Closed captioning matters: Examining the value of closed captions for all students.
As the number of online course offerings expands and student retention and graduation metrics proliferate, colleges and universities are examining how to maximize student comprehension, meet the needs of a diverse student body, comply with accessibility regulations, and avoid litigation. One area of particular interest is the use of closed captioning in online course materials. The University of South Florida St. Petersburg Distance Learning Accessibility Committee and faculty contributors conducted an initial investigation to determine the benefits of providing captioned media for students with and without disabilities. Reported here are student outcome data from two online courses and the benefits of captioning for students and faculty are explored. In addition, this practice brief includes a discussion about how captioned videos employ principles of universal design to make course content accessible to students in online courses. A section of the article addresses the cost of captioning videos as well as alternate transcription options. The article concludes with the results and recommendations for further research.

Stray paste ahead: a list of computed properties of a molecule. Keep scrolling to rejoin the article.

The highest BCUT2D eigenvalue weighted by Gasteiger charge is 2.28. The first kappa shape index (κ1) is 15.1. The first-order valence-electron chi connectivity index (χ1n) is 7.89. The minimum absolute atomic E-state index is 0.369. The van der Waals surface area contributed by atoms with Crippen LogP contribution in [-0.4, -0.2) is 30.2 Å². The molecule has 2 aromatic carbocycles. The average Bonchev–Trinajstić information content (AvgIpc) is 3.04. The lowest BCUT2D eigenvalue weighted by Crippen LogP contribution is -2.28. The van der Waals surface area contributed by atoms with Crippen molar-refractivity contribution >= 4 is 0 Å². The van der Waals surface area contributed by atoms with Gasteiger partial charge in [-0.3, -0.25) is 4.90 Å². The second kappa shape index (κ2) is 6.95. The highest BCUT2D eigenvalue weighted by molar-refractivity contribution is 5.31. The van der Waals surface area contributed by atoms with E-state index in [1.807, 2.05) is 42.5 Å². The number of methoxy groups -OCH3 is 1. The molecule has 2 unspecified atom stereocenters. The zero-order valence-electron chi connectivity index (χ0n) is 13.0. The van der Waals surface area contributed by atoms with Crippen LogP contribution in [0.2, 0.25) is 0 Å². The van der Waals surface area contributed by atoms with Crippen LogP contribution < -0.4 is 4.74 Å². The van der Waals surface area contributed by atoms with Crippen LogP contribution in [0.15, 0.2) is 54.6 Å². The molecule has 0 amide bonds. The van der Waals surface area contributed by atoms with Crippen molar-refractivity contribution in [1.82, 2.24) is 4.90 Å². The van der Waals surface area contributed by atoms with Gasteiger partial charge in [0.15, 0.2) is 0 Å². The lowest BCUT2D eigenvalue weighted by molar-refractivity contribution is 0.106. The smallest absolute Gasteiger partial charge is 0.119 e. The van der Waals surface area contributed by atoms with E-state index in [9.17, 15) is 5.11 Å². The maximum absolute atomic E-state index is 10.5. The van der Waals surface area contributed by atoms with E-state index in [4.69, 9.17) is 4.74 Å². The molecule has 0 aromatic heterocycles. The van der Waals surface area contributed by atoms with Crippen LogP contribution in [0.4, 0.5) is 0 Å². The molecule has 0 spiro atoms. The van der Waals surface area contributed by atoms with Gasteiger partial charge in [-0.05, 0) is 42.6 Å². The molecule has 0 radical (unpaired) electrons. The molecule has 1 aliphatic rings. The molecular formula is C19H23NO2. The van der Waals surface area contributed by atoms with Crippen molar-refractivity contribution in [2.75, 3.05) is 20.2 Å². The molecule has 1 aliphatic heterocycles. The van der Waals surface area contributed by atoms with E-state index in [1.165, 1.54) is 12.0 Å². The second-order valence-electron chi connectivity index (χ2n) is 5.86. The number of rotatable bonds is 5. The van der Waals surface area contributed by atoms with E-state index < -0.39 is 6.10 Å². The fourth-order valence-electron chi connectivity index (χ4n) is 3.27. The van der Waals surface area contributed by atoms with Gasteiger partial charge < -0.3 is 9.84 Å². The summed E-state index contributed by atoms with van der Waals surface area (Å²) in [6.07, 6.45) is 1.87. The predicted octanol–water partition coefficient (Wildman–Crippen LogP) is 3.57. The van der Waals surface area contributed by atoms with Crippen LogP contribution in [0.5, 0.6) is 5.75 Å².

Association on Higher Education and Disability (AHEAD)
Morris, K.K., Frechette, C., Dukes, L., Stowell, N., Topping, N.E., & Brodosi, D. (2016). Closed captioning matters: Examining the value of closed captions for all students. Journal of Postsecondary Education and Disability, 29(3), 231-238.
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